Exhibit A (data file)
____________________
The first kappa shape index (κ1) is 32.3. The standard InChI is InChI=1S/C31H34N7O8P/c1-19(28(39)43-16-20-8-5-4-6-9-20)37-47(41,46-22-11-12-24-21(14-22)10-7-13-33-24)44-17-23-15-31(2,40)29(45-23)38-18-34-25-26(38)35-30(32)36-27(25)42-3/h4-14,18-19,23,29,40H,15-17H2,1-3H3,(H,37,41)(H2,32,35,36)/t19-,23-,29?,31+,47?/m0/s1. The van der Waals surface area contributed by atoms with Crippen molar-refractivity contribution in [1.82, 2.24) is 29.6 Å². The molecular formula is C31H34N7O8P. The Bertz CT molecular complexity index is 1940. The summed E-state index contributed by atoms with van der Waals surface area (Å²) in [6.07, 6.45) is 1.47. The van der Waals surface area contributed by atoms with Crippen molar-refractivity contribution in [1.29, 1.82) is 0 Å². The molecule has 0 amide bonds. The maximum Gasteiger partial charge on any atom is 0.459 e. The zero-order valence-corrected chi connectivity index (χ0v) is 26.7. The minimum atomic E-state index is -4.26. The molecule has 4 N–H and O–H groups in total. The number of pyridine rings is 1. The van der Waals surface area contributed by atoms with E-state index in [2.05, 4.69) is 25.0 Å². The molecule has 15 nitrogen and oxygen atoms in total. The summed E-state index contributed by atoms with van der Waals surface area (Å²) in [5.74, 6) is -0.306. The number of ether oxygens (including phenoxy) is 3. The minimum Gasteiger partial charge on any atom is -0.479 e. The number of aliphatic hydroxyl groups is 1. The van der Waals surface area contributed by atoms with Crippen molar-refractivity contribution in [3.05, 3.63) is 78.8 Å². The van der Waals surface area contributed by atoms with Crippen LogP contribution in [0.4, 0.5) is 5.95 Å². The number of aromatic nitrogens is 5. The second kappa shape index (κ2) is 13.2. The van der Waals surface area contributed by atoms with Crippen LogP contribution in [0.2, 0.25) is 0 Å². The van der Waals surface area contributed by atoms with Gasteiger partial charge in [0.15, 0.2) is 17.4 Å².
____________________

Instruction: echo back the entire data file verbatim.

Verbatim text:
The first kappa shape index (κ1) is 32.3. The standard InChI is InChI=1S/C31H34N7O8P/c1-19(28(39)43-16-20-8-5-4-6-9-20)37-47(41,46-22-11-12-24-21(14-22)10-7-13-33-24)44-17-23-15-31(2,40)29(45-23)38-18-34-25-26(38)35-30(32)36-27(25)42-3/h4-14,18-19,23,29,40H,15-17H2,1-3H3,(H,37,41)(H2,32,35,36)/t19-,23-,29?,31+,47?/m0/s1. The van der Waals surface area contributed by atoms with Crippen molar-refractivity contribution in [1.82, 2.24) is 29.6 Å². The molecular formula is C31H34N7O8P. The Bertz CT molecular complexity index is 1940. The summed E-state index contributed by atoms with van der Waals surface area (Å²) in [6.07, 6.45) is 1.47. The van der Waals surface area contributed by atoms with Crippen molar-refractivity contribution in [1.29, 1.82) is 0 Å². The molecule has 0 amide bonds. The maximum Gasteiger partial charge on any atom is 0.459 e. The zero-order valence-corrected chi connectivity index (χ0v) is 26.7. The minimum atomic E-state index is -4.26. The molecule has 4 N–H and O–H groups in total. The number of pyridine rings is 1. The van der Waals surface area contributed by atoms with E-state index in [2.05, 4.69) is 25.0 Å². The molecule has 15 nitrogen and oxygen atoms in total. The summed E-state index contributed by atoms with van der Waals surface area (Å²) in [5.74, 6) is -0.306. The number of ether oxygens (including phenoxy) is 3. The minimum Gasteiger partial charge on any atom is -0.479 e. The number of aliphatic hydroxyl groups is 1. The van der Waals surface area contributed by atoms with Crippen molar-refractivity contribution in [3.05, 3.63) is 78.8 Å². The van der Waals surface area contributed by atoms with Crippen LogP contribution in [0.4, 0.5) is 5.95 Å². The number of aromatic nitrogens is 5. The second kappa shape index (κ2) is 13.2. The van der Waals surface area contributed by atoms with Crippen LogP contribution in [0.2, 0.25) is 0 Å². The van der Waals surface area contributed by atoms with Gasteiger partial charge in [0.15, 0.2) is 17.4 Å².